Amazon's terminated its associates program in California in an attempt to prevent a new sales tax there - an attempt which failed, as the bill was signed into law just hours later.
The new law, signed off by Governor Jerry Brown yesterday, requires internet retailers with affiliates in California to collect sales taxes from customers living there.
"California's sales tax generally applies to the sale of merchandise, including vehicles, in the state. California's use tax applies to the use, storage, or other consumption of those same kinds of items in the state," the state helpfully advises.
"Generally, if sales tax would apply when you buy physical merchandise in California, use tax applies when you make a similar purchase without tax from a business located outside the state. For example, you would owe use tax when you purchase something from a mail order catalog, the internet, an online auction, television shopping network, etc. located outside California and you don't pay tax to that retailer."
Similar bills have passed in New York, North Carolina and Rhode Island. Another is under consideration in Tennessee. But with California the most lucrative territory for Amazon, it fought until the last minute to get the bill scrapped.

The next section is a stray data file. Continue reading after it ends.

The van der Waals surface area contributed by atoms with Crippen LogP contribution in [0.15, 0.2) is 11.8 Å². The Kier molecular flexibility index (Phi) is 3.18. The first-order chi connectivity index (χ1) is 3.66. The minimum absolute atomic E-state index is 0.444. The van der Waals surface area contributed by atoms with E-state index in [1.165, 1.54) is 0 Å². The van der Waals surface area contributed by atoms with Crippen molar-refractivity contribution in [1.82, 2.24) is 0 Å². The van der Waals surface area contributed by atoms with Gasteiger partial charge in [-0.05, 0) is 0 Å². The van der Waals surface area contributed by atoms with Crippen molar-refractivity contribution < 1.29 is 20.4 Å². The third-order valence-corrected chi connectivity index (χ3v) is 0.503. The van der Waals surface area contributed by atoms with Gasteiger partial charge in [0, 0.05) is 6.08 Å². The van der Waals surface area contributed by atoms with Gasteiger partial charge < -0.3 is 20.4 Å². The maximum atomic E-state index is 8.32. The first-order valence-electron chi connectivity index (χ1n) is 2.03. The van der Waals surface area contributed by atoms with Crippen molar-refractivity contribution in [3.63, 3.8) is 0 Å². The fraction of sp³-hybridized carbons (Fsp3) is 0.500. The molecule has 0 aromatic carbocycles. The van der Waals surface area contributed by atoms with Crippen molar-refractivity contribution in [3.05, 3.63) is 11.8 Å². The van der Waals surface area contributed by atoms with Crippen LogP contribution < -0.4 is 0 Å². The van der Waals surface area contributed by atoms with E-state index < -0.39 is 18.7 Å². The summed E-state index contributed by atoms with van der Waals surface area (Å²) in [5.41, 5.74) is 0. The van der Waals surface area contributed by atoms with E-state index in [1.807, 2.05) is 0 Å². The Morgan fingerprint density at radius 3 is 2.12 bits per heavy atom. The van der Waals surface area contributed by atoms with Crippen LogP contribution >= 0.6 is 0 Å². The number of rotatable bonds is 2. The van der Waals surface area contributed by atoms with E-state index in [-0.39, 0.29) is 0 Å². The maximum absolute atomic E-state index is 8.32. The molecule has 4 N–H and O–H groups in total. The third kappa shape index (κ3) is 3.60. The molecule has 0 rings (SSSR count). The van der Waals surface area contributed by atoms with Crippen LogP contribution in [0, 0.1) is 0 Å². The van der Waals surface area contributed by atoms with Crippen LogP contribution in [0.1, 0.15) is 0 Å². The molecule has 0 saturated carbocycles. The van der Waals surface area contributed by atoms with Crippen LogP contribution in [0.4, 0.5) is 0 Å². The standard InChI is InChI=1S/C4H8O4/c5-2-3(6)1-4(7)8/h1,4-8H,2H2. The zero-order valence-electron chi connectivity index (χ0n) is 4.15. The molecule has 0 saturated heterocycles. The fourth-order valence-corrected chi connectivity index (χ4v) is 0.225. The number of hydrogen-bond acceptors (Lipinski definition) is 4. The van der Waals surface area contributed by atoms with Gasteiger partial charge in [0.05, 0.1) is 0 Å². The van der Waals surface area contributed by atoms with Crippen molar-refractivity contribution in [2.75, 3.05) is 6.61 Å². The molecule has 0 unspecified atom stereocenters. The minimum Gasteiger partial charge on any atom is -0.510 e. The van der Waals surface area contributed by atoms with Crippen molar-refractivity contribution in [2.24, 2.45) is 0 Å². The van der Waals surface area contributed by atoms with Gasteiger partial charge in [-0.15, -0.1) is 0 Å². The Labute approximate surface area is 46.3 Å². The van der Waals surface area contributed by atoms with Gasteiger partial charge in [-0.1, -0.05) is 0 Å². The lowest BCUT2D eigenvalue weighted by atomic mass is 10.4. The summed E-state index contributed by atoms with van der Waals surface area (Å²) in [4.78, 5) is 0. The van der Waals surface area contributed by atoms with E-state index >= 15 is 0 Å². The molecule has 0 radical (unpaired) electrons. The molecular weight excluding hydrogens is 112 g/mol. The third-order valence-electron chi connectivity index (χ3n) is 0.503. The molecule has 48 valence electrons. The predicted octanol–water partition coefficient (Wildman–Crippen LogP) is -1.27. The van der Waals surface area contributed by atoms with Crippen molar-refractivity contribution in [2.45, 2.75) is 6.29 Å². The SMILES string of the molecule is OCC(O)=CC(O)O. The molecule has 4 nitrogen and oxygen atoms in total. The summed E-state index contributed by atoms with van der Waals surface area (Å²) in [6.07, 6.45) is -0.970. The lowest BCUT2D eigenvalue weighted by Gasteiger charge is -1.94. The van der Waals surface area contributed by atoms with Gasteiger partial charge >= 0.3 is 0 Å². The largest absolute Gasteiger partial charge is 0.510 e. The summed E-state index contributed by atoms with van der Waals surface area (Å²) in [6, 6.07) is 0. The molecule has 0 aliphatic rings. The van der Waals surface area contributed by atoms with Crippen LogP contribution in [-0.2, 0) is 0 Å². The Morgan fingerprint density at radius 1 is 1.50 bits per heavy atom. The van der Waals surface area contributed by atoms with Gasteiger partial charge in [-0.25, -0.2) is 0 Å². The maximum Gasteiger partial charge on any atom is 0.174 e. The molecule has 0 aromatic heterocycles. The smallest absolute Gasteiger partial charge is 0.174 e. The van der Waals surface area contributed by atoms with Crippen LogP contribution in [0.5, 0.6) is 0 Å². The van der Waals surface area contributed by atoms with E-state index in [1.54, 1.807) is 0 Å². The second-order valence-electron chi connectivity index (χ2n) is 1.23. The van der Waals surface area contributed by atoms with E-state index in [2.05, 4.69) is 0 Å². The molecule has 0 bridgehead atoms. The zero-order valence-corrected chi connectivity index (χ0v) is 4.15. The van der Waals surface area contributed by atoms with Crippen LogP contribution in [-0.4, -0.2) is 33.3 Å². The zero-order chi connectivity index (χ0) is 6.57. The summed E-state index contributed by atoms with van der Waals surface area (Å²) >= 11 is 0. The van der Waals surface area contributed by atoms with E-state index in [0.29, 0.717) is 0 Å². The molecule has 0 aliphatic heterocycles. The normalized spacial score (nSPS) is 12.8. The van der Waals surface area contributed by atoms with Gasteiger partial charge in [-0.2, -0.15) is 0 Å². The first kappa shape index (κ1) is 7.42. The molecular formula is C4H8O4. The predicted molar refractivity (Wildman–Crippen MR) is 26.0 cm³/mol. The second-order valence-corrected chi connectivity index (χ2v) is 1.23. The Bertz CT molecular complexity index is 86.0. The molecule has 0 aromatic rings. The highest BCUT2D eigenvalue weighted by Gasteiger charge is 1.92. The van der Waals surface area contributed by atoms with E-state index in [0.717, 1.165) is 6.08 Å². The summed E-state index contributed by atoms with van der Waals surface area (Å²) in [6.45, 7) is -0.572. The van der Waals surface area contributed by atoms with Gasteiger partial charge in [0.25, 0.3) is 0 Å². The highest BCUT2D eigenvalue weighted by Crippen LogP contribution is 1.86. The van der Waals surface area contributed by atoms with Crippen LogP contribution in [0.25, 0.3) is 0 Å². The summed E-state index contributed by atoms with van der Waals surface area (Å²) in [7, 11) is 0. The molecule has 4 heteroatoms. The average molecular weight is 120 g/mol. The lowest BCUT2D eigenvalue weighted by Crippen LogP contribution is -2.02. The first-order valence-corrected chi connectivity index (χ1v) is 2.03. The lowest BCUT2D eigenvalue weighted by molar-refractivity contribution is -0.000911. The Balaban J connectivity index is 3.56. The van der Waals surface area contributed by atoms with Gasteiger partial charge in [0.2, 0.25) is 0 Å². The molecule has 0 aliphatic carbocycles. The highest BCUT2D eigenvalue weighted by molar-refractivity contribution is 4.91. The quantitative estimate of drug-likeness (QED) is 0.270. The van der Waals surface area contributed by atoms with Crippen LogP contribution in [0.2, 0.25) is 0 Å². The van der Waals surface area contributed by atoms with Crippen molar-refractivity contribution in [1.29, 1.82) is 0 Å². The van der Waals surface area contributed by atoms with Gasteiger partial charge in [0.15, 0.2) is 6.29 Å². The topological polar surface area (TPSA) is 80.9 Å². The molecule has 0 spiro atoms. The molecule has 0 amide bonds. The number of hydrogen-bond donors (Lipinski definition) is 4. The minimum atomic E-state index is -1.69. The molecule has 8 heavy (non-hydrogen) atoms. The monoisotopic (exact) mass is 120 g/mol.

"We oppose this bill because it is unconstitutional and counterproductive," the company told its Californian affiliates.
"It is supported by big-box retailers, most of which are based outside California, that seek to harm the affiliate advertising programs of their competitors. Similar legislation in other states has led to job and income losses, and little, if any, new tax revenue."
A similar bill was passed by the california Senate last year, but was vetoed by governor Arnold Schwarzenegger.